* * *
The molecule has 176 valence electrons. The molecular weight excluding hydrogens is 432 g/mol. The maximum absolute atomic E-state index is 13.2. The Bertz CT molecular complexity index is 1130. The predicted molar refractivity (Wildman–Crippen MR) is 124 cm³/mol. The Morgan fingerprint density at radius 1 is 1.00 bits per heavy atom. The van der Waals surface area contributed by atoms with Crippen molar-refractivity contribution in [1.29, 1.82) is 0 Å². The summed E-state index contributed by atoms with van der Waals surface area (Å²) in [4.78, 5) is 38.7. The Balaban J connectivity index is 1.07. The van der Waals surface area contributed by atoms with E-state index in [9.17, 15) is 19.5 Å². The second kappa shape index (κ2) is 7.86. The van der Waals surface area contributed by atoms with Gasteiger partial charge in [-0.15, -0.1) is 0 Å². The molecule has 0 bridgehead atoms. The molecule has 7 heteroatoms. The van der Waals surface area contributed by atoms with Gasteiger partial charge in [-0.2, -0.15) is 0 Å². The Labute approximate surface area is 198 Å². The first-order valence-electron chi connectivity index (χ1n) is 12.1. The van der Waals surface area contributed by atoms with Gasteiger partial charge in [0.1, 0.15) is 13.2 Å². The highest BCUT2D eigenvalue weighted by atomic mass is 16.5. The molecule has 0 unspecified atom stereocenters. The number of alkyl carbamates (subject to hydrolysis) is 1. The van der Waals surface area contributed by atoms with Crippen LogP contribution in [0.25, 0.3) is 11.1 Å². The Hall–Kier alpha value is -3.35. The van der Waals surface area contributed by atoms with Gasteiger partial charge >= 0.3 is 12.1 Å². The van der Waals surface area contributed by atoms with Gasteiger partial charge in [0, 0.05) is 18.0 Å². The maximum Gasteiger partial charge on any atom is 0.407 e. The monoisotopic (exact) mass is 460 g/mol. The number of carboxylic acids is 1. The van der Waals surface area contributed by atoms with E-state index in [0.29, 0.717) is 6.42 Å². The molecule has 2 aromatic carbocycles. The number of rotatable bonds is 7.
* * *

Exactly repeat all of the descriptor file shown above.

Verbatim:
The molecule has 176 valence electrons. The molecular weight excluding hydrogens is 432 g/mol. The maximum absolute atomic E-state index is 13.2. The Bertz CT molecular complexity index is 1130. The predicted molar refractivity (Wildman–Crippen MR) is 124 cm³/mol. The Morgan fingerprint density at radius 1 is 1.00 bits per heavy atom. The van der Waals surface area contributed by atoms with Crippen molar-refractivity contribution in [1.29, 1.82) is 0 Å². The summed E-state index contributed by atoms with van der Waals surface area (Å²) in [4.78, 5) is 38.7. The Balaban J connectivity index is 1.07. The van der Waals surface area contributed by atoms with E-state index in [9.17, 15) is 19.5 Å². The second kappa shape index (κ2) is 7.86. The van der Waals surface area contributed by atoms with Gasteiger partial charge in [-0.15, -0.1) is 0 Å². The molecule has 0 bridgehead atoms. The molecule has 7 heteroatoms. The van der Waals surface area contributed by atoms with Gasteiger partial charge in [-0.2, -0.15) is 0 Å². The Labute approximate surface area is 198 Å². The first-order valence-electron chi connectivity index (χ1n) is 12.1. The van der Waals surface area contributed by atoms with Gasteiger partial charge in [0.1, 0.15) is 13.2 Å². The highest BCUT2D eigenvalue weighted by atomic mass is 16.5. The molecule has 0 unspecified atom stereocenters. The number of alkyl carbamates (subject to hydrolysis) is 1. The van der Waals surface area contributed by atoms with Crippen LogP contribution in [0.25, 0.3) is 11.1 Å². The Hall–Kier alpha value is -3.35. The van der Waals surface area contributed by atoms with Gasteiger partial charge >= 0.3 is 12.1 Å². The van der Waals surface area contributed by atoms with Gasteiger partial charge in [0, 0.05) is 18.0 Å². The maximum Gasteiger partial charge on any atom is 0.407 e. The monoisotopic (exact) mass is 460 g/mol. The number of carboxylic acids is 1. The van der Waals surface area contributed by atoms with E-state index in [0.29, 0.717) is 6.42 Å². The molecule has 2 aromatic carbocycles. The number of rotatable bonds is 7.